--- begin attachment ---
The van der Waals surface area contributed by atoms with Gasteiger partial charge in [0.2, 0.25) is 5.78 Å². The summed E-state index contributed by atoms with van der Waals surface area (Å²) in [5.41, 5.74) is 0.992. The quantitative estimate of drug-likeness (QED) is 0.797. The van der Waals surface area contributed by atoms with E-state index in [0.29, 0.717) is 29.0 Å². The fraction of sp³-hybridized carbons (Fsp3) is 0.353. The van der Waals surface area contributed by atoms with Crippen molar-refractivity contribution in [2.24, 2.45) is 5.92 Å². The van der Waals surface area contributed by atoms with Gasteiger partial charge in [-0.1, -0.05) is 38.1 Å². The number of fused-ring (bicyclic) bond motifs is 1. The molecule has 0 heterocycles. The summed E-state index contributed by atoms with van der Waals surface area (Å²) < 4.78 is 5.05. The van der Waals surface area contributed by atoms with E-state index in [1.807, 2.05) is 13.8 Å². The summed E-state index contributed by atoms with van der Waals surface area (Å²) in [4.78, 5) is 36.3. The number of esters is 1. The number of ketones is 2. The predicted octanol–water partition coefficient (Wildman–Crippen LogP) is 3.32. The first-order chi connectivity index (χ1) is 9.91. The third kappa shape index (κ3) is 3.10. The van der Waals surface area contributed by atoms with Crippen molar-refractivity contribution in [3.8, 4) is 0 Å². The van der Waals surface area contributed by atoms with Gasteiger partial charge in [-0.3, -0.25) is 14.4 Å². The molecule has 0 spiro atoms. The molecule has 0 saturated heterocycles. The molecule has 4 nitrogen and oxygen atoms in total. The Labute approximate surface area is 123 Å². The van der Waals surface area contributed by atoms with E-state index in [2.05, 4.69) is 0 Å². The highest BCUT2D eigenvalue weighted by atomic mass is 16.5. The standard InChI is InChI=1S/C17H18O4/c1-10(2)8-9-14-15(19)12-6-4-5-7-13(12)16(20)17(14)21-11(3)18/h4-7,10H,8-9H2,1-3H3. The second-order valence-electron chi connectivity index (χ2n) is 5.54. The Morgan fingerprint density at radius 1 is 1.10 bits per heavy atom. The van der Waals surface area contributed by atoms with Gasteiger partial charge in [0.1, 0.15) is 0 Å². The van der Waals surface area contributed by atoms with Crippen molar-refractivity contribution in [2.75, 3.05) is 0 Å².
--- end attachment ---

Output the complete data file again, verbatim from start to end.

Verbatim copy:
The van der Waals surface area contributed by atoms with Gasteiger partial charge in [0.2, 0.25) is 5.78 Å². The summed E-state index contributed by atoms with van der Waals surface area (Å²) in [5.41, 5.74) is 0.992. The quantitative estimate of drug-likeness (QED) is 0.797. The van der Waals surface area contributed by atoms with E-state index in [0.29, 0.717) is 29.0 Å². The fraction of sp³-hybridized carbons (Fsp3) is 0.353. The van der Waals surface area contributed by atoms with Crippen molar-refractivity contribution in [2.24, 2.45) is 5.92 Å². The van der Waals surface area contributed by atoms with Gasteiger partial charge in [-0.1, -0.05) is 38.1 Å². The number of fused-ring (bicyclic) bond motifs is 1. The molecule has 0 heterocycles. The summed E-state index contributed by atoms with van der Waals surface area (Å²) < 4.78 is 5.05. The van der Waals surface area contributed by atoms with E-state index in [1.807, 2.05) is 13.8 Å². The summed E-state index contributed by atoms with van der Waals surface area (Å²) in [4.78, 5) is 36.3. The number of esters is 1. The number of ketones is 2. The predicted octanol–water partition coefficient (Wildman–Crippen LogP) is 3.32. The first-order chi connectivity index (χ1) is 9.91. The third kappa shape index (κ3) is 3.10. The van der Waals surface area contributed by atoms with Crippen molar-refractivity contribution in [3.8, 4) is 0 Å². The van der Waals surface area contributed by atoms with Gasteiger partial charge in [-0.3, -0.25) is 14.4 Å². The molecule has 0 spiro atoms. The molecule has 0 saturated heterocycles. The molecule has 4 nitrogen and oxygen atoms in total. The Labute approximate surface area is 123 Å². The van der Waals surface area contributed by atoms with E-state index in [2.05, 4.69) is 0 Å². The highest BCUT2D eigenvalue weighted by atomic mass is 16.5. The standard InChI is InChI=1S/C17H18O4/c1-10(2)8-9-14-15(19)12-6-4-5-7-13(12)16(20)17(14)21-11(3)18/h4-7,10H,8-9H2,1-3H3. The second-order valence-electron chi connectivity index (χ2n) is 5.54. The Morgan fingerprint density at radius 1 is 1.10 bits per heavy atom. The van der Waals surface area contributed by atoms with Gasteiger partial charge in [0.1, 0.15) is 0 Å². The van der Waals surface area contributed by atoms with Crippen molar-refractivity contribution in [2.75, 3.05) is 0 Å².